Biological and Chemical Sciences

Majors in Biology, Chemistry, and Biochemistry and Molecular Biology

Take up a science and gain a solid foundation in the fundamentals: the study of life and matter. Develop your interests in a specific field and focus your learning through hands-on, specialized courses that move from the classroom to the laboratory to the outside world to explore the question of how nature works.

female students in a science lab
Science lab using microscopes
Female student measuring in a lab
students taking notes during lab
Male student in a lab
Biological and Chemical Sciences

The program is designed for students looking for breadth in the sciences who may not be planning to immediately follow their degree with focused graduate study in chemistry or biology. It allows for a broader  track that will prepare students for work as, for example, veterinary technicians or laboratory assistants.

Offered as a major leading to a Bachelor of Arts degree.


Students choosing this major will specialize in courses in genetics, ecology, or anatomy and physiology, as well as molecular and cellular biology and ecological and behavioral biology. This strong foundation in biology is complemented by related courses in mathematics and chemistry.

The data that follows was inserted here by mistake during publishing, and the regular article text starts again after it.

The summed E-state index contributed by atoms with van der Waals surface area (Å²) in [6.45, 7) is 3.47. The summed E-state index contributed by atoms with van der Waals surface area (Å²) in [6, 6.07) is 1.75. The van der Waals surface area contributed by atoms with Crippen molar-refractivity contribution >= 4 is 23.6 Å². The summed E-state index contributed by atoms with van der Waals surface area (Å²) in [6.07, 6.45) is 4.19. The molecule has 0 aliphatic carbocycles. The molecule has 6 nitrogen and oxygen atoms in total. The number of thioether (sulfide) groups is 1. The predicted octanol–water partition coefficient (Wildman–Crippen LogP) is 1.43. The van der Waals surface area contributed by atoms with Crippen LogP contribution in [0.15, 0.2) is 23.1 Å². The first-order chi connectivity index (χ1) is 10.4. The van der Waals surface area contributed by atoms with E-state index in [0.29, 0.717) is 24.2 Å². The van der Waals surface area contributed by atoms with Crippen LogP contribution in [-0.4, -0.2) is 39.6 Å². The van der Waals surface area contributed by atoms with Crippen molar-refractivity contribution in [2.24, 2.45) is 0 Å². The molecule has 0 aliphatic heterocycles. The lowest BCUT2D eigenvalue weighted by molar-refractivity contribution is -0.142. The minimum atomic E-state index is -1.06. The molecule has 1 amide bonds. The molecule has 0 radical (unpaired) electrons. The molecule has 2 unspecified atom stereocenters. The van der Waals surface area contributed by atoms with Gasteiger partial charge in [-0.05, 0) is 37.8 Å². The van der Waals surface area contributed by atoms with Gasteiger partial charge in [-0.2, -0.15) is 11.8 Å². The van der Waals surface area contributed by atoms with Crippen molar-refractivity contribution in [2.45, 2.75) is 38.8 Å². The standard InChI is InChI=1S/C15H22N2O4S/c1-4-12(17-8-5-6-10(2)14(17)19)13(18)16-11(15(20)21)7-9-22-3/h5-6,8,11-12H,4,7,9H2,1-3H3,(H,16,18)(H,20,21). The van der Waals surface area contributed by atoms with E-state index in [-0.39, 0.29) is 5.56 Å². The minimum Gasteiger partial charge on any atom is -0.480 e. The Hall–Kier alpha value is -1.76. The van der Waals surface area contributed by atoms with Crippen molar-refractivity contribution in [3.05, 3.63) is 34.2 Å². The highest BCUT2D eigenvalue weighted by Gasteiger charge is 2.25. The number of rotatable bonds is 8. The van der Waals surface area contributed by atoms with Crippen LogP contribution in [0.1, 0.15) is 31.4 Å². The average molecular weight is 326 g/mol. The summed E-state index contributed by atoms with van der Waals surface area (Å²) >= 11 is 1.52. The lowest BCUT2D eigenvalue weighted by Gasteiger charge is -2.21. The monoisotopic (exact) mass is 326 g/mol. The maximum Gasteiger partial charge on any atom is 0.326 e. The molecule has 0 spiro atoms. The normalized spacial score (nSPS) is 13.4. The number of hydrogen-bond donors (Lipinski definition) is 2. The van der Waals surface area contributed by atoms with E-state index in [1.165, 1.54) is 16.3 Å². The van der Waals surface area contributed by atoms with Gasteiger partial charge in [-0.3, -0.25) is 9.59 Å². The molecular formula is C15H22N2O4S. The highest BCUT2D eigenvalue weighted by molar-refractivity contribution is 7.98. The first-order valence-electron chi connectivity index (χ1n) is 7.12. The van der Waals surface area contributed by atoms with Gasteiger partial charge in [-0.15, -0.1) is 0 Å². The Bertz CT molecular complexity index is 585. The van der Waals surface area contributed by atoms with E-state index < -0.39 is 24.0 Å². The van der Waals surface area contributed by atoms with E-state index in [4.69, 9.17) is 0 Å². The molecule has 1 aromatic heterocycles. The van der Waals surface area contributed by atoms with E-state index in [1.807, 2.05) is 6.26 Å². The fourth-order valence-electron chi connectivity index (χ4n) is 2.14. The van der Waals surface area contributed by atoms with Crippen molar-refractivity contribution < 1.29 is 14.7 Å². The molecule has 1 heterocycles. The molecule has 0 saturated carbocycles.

Offered as a major leading to a Bachelor of Science or Bachelor of Arts degree; also available as a minor.


Students choosing this major will take core courses in chemical analysis and organic chemistry, advanced courses in physical and inorganic chemistry and instrumental analysis, with related courses in calculus and physics. Elective courses pursue topics like biochemistry, solid state chemistry and others that allow for focus on areas of individual interest.

Offered as a major leading to a Bachelor of Science or Bachelor of Arts degree; also available as a minor.

Biochemistry and Molecular Biology

Students choosing this major will take core courses in both biology and chemistry, ultimately specializing with courses in biochemistry and molecular biology. Advanced courses pursue topics that allow for focus on areas of individual interest.

Offered as a major leading to a Bachelor of Science or Bachelor of Arts degree.

Start with what you know and go from there.